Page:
NORWICH – Is Chenango County an oasis for welfare recipients?
The perception is out there. It’s been the undercurrent of opinion for a long time that the Land of the Bullthistle is some how the Emerald City of social services payouts. Even some county supervisors have been under the assumption, and said so recently.
The rumor is wrong if you ask Department of Social Services Commissioner Bette Osborne and her staff. While the public assistance population is known to move from county to county, Chenango isn’t within proximity of major metro areas where rent subsidies are more attractive and where services, such as transportation, are more readily available, she said.
“People in need of support don’t normally choose rural communities like ours,” she said.
Another misperception is that welfare collectors move out of the county once their assistance dries up, only to re-enter to start back at the highest level. It doesn’t work like that, the commissioner said. The welfare system begins with the delivery of public assistance (food stamps, Medicaid, and emergency loans) for a period of five years, followed by cash assistance (whether for individuals or families) for two more years. If support is still needed after that, DSS will continue to pay client’s bills directly to vendors, such as landlords, for an indefinite period of time. Welfare recipients who leave the county and return later must start wherever they left off.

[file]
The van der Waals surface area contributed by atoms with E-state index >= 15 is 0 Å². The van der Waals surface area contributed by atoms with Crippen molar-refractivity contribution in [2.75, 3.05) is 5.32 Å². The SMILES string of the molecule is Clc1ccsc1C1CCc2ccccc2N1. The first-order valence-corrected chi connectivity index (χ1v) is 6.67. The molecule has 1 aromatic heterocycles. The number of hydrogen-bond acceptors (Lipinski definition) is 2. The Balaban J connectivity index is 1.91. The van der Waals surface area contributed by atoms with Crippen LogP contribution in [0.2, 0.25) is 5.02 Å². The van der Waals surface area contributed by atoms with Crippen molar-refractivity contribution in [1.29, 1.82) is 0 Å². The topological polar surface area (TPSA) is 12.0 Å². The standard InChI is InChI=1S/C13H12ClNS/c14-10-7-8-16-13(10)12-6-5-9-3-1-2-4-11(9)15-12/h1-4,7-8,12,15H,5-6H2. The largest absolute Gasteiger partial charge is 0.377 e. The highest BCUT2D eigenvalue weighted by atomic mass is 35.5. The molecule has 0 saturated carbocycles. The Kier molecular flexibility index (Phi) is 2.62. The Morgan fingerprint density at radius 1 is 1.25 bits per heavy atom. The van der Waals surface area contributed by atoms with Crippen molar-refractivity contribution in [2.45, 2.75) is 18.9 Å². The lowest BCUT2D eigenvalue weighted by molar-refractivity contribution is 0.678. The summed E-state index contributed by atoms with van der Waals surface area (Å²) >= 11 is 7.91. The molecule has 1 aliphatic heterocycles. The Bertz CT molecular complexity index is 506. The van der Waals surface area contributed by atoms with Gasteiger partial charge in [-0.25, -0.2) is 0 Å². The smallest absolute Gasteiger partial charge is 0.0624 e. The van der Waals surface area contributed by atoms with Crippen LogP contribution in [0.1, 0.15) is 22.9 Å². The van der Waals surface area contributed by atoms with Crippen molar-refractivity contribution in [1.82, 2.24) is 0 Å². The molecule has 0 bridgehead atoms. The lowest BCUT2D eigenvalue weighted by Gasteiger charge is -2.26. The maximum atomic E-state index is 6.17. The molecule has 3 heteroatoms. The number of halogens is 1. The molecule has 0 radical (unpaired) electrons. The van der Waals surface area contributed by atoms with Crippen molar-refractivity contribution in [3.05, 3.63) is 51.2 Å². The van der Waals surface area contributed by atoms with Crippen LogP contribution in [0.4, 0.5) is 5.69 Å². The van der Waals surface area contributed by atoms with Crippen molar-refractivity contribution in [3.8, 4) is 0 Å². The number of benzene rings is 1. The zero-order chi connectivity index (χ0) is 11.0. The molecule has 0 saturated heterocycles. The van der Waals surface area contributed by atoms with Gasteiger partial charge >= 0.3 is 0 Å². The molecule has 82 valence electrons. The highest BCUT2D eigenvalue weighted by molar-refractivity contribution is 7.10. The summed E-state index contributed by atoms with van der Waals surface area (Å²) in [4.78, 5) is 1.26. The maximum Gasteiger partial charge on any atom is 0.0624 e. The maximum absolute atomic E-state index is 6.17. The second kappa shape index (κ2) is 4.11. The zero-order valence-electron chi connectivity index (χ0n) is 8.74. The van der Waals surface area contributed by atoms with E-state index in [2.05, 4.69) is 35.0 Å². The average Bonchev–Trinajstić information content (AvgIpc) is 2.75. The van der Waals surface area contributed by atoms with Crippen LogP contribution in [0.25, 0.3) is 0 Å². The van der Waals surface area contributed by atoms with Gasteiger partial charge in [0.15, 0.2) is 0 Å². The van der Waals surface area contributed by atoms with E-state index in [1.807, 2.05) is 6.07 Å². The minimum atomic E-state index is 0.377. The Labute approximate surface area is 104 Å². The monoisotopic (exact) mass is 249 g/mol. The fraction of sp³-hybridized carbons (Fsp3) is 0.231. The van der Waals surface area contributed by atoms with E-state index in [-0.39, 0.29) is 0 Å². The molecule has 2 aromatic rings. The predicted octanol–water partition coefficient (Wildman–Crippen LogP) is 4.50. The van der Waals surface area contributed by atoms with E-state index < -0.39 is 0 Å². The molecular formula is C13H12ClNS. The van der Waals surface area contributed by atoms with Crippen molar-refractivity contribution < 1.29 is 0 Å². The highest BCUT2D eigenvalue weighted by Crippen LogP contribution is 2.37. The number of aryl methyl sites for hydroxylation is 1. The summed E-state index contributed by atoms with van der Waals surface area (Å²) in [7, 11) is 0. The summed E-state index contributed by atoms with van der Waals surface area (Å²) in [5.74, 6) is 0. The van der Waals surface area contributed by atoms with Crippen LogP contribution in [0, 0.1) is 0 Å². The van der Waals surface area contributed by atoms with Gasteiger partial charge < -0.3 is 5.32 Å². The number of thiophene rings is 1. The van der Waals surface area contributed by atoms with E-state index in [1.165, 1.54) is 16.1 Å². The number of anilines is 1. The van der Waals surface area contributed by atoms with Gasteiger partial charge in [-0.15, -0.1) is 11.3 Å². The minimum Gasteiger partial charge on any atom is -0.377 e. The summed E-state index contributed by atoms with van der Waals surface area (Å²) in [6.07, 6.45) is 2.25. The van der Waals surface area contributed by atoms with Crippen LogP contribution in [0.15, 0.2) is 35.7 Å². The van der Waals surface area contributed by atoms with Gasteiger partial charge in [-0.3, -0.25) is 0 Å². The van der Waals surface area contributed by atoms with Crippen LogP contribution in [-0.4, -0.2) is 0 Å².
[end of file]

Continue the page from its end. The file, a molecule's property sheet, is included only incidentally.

Furthermore, computer systems track recipients statewide so if they move without accepting employment opportunities in one county, for example, that information follows them to the next, sanctioning their ability to collect.
Nevertheless, political newcomer City of Norwich supervisor Robert M. Jeffrey has continued to dig through the details of the county’s social services system and ability to prevent fraud. His questions began with DSS’ request to outsource for fraud assistance earlier this year when the amount of uncollected debt owed to DSS reached $1 million. It continued with the department’s annual report revealing a 66 percent increase of the number of individuals on foods stamps and two-thirds of the 350 families receiving assistance reaching the final vendor-pay level. About 20 percent of the county’s population qualify for food stamps and Medicaid. Paying for the latter takes up all but a small fraction of the county’s property taxes.